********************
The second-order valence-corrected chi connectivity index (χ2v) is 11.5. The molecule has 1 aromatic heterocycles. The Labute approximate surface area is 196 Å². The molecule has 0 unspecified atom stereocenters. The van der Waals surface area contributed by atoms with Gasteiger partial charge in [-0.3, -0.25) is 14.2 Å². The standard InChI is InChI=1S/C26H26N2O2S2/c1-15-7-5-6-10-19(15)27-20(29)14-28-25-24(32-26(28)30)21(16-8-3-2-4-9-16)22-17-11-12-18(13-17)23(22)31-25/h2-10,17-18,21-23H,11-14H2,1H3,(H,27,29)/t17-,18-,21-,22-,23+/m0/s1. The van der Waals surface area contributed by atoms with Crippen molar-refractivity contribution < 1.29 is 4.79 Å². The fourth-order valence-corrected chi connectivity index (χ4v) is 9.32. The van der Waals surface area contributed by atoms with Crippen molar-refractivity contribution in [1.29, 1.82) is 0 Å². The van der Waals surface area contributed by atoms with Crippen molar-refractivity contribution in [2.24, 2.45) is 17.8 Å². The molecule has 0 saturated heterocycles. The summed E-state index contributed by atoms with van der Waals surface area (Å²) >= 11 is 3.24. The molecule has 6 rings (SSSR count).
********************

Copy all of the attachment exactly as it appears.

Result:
The second-order valence-corrected chi connectivity index (χ2v) is 11.5. The molecule has 1 aromatic heterocycles. The Labute approximate surface area is 196 Å². The molecule has 0 unspecified atom stereocenters. The van der Waals surface area contributed by atoms with Gasteiger partial charge in [-0.3, -0.25) is 14.2 Å². The standard InChI is InChI=1S/C26H26N2O2S2/c1-15-7-5-6-10-19(15)27-20(29)14-28-25-24(32-26(28)30)21(16-8-3-2-4-9-16)22-17-11-12-18(13-17)23(22)31-25/h2-10,17-18,21-23H,11-14H2,1H3,(H,27,29)/t17-,18-,21-,22-,23+/m0/s1. The van der Waals surface area contributed by atoms with Crippen molar-refractivity contribution < 1.29 is 4.79 Å². The fourth-order valence-corrected chi connectivity index (χ4v) is 9.32. The van der Waals surface area contributed by atoms with Crippen molar-refractivity contribution in [1.29, 1.82) is 0 Å². The van der Waals surface area contributed by atoms with Crippen molar-refractivity contribution in [2.24, 2.45) is 17.8 Å². The molecule has 0 saturated heterocycles. The summed E-state index contributed by atoms with van der Waals surface area (Å²) >= 11 is 3.24. The molecule has 6 rings (SSSR count).